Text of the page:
As technology evolves we are seeing new forms of FOSS business models. Some new business opportunity variants include: Software as a Service, commonly known as SaaS, Green IT, FOSS as an enabler of the Business Ecosystem and Open Cloud Computing. It is claimed that FOSS is cheaper to implement, with less constraint from a traditional vendor. Thus, this may help in introducing products in a reduced time to market which will be a strategic point of view when the creation of new markets, adoption of different business models is considered. To be sustainable, a company must adopt a business model that provides a way to turn the FOSS adoption into lower TCO or increased revenues, and must also take into account the fact that at least a part of the participant community may be out of control of the company (as it commonly happens in large scale FOSS projects, most contributors are not working for a single company). The term "Total Cost of Ownership" (TCO) is sometimes used to help us to know the exact cost of any applied solution from all points of view including hidden costs, deployment, training etc. FOSS can be used to reduce TCO. FOSS is one of the best ways of getting ROI as the software core and most of the functionality are already there and implemented mostly you may need some extra features or localization to your market.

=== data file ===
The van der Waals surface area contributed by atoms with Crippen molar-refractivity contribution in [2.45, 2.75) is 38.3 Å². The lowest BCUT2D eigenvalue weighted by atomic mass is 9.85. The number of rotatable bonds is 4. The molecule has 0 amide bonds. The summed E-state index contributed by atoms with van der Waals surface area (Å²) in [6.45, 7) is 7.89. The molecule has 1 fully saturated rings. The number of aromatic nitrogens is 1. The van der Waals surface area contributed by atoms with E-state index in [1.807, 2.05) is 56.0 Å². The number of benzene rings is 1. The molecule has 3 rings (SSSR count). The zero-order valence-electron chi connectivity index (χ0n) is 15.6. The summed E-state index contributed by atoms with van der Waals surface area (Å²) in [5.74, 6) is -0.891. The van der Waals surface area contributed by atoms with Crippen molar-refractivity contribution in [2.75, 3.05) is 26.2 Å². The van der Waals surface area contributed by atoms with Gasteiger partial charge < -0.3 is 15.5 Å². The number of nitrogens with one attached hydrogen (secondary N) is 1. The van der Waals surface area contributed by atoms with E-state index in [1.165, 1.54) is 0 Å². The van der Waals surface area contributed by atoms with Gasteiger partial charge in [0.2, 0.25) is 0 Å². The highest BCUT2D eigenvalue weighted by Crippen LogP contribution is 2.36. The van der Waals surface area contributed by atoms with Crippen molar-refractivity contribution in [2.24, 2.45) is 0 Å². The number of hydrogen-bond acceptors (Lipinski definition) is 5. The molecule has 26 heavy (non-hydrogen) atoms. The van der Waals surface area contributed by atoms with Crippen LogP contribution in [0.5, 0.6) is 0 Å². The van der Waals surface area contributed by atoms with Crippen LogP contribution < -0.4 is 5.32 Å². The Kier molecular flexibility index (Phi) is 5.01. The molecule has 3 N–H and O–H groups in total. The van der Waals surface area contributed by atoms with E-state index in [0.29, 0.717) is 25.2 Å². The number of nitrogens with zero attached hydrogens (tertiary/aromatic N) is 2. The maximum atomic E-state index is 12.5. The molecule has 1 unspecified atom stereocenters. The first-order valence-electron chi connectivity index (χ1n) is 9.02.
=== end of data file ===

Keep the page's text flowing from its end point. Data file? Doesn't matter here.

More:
Furthermore, the attractive nature of FOSS (e.g. low cost, easy access, inexpensive license terms, freedom from vendor lock-in, etc) has prompted many established firms and institutions to consider migrating to FOSS. One very important factor businesses must consider when migrating in part or as a whole to FOSS is that migration must be done gradually and not in a big bang. In that sense, migration can be seen as a qualitative process rather than quantitative one. For example, a company may use the same old proprietary Operating System but utilize FOSS Productivity suite (Word Processor, Presentation tool, SpreadSheet and a Database solution) and give proper training for this new FOSS productivity suite. After this migration step becomes autonomous enough, the company or business can start migrating another block and so on. This model is a kind of best practice for already established customer or business. However, in the case of a just-established or a New Business, the company can deploy any kind of software solution, gauging market response, leveraging other various open source communities and stakeholders along the way.
FOSS Business in developing and BRIC countries
The water and water and water parable:
Some years ago a group of mothers in East Africa were made to believe that it would be better for them to use formula instead of breast feeding their children. Samples of formula were distributed at no cost. Unfortunately, those promoting this practice had not taken into account that many of the mothers had limited access to clean running water. Very soon, a number of mothers were completely dependent on the formula and were unable to produce milk anymore. This and the continued usage of inadequately sterile water and water containers had a tragic result.